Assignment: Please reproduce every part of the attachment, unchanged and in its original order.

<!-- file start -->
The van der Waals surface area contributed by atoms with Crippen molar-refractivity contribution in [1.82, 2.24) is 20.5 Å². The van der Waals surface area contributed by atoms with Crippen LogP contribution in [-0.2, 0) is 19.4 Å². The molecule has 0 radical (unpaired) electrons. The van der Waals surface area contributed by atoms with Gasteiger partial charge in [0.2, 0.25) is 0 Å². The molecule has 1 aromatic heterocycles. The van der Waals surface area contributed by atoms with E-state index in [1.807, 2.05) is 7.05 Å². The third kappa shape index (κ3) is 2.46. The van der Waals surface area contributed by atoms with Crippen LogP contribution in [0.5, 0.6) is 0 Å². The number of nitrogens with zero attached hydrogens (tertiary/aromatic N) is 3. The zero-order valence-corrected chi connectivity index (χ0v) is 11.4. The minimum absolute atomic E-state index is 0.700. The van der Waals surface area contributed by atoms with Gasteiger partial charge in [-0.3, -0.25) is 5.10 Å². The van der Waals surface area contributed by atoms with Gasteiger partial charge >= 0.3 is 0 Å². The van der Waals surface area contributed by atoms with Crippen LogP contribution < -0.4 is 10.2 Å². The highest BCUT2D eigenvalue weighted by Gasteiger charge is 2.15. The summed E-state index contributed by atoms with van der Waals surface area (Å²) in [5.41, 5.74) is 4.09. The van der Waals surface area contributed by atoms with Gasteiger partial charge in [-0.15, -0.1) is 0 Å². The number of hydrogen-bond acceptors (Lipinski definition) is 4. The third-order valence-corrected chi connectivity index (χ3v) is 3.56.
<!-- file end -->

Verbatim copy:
The van der Waals surface area contributed by atoms with Crippen molar-refractivity contribution in [1.82, 2.24) is 20.5 Å². The van der Waals surface area contributed by atoms with Crippen LogP contribution in [-0.2, 0) is 19.4 Å². The molecule has 0 radical (unpaired) electrons. The van der Waals surface area contributed by atoms with Gasteiger partial charge in [0.2, 0.25) is 0 Å². The molecule has 1 aromatic heterocycles. The van der Waals surface area contributed by atoms with E-state index in [1.807, 2.05) is 7.05 Å². The third kappa shape index (κ3) is 2.46. The van der Waals surface area contributed by atoms with Crippen LogP contribution in [0.5, 0.6) is 0 Å². The number of nitrogens with zero attached hydrogens (tertiary/aromatic N) is 3. The zero-order valence-corrected chi connectivity index (χ0v) is 11.4. The minimum absolute atomic E-state index is 0.700. The van der Waals surface area contributed by atoms with Gasteiger partial charge in [-0.3, -0.25) is 5.10 Å². The van der Waals surface area contributed by atoms with Gasteiger partial charge >= 0.3 is 0 Å². The van der Waals surface area contributed by atoms with Crippen LogP contribution < -0.4 is 10.2 Å². The highest BCUT2D eigenvalue weighted by Gasteiger charge is 2.15. The summed E-state index contributed by atoms with van der Waals surface area (Å²) in [5.41, 5.74) is 4.09. The van der Waals surface area contributed by atoms with Gasteiger partial charge in [-0.15, -0.1) is 0 Å². The number of hydrogen-bond acceptors (Lipinski definition) is 4. The third-order valence-corrected chi connectivity index (χ3v) is 3.56.